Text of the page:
Crews are replenishing some LBI beaches with dredged material from inlet

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Birchler

The sand currently being dredged from the Little Egg Inlet is finding a new home along some of Long Beach Island’s southern beaches, state officials announced.

Late last year, the New Jersey Department of Environmental Protection awarded an $18.4 million contract to Great Lakes Dredge and Dock Co. of Oak Brook, Illinois to dredge 700,000 cubic yards of sand, with an option to dredge an additional 300,000 cubic yards, from the inlet, according to a state release.

Officials expect the work, which began on Jan. 18, to end with full demobilization by mid-March.

The dredged sand is being placed on beaches and dunes from Ocean Street in Beach Haven south to Holgate, focusing on areas that sustained erosion since the completion of the U.S. Army Corps of Engineers’ replenishment project.

The Little Egg Inlet is a major thoroughfare for boat traffic between southern Long Beach Island in Ocean County and Brigantine in Atlantic County that has experienced serious shoaling.

The dredging, a first for the waterway that features constantly shifting sands, will create a navigable boat channel a mile long and 24-feet below mean sea level.

Simultaneously, Cranford-based Weeks Marine began a $10.6 million project for the Army Corps involving the pumping of 755,000 cubic yards of sand from the Brigantine Inlet to repair beaches in Brigantine.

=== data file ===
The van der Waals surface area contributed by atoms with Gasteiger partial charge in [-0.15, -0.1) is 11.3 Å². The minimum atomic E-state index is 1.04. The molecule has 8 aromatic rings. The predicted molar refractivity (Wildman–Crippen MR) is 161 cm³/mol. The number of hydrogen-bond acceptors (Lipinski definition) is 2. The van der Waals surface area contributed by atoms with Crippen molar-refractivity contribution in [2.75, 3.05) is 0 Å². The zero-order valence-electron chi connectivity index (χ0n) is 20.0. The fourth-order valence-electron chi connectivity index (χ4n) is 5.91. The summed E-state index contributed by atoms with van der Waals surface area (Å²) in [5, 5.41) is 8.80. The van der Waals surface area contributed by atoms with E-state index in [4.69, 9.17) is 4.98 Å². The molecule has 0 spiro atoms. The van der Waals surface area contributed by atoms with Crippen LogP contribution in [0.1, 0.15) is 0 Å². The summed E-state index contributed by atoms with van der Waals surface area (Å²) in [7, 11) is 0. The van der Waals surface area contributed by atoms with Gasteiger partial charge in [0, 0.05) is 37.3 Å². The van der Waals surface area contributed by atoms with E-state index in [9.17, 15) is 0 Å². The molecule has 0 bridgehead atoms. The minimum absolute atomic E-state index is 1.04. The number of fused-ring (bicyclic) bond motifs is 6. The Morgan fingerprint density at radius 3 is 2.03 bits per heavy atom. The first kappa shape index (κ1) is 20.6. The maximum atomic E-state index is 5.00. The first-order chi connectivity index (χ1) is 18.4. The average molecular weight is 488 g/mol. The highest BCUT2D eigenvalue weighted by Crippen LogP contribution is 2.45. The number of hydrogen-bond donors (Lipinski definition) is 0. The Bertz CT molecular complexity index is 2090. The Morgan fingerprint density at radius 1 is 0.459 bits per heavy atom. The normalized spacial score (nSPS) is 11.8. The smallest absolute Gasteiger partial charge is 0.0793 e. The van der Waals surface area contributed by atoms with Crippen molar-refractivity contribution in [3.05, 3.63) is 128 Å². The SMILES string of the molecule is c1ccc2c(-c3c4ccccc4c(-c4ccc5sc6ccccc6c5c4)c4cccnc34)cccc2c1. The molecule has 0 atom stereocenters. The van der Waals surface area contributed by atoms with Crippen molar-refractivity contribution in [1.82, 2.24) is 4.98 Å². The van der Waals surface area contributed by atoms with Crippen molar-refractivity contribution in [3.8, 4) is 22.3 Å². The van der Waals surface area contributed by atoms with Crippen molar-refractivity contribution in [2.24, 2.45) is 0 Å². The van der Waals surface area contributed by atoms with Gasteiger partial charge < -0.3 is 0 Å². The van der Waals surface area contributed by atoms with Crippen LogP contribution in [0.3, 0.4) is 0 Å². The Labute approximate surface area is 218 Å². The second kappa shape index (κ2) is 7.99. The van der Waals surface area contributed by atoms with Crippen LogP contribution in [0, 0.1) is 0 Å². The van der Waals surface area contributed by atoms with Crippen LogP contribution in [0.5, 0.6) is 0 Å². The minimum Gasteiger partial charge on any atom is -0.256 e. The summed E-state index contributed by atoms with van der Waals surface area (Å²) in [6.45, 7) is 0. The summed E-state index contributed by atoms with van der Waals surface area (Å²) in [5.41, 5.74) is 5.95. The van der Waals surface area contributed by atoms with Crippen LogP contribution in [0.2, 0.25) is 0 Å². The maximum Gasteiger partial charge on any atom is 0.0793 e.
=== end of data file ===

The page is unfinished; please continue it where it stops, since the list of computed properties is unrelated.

New Jersey Sierra Club’s Jeff Tittel, a frequent critical of beach replenishment plans, says the current project will not work.

“Just pumping sand on the beach is a waste of money and hurts the environment. With recent storms hitting Long Beach Island, we’ve seen the replenished beach projects by the Army Corps and DEP have already failed,” he said. “Unless we build dunes appropriately and restore marshes and tidal wetlands, they cannot protect our coast against beach erosion or protect property from storm surges.”

But a state official says otherwise.

“This project is designed to have the multiple benefits of restoring beaches that are economically vital for shore tourism and storm protection while making it safe for boaters to again use Little Egg Inlet,” said David Rosenblatt, DEP’s Assistant Commissioner for Engineering and Construction. “We look forward to having the project completed in time for the next tourism and boating season.”

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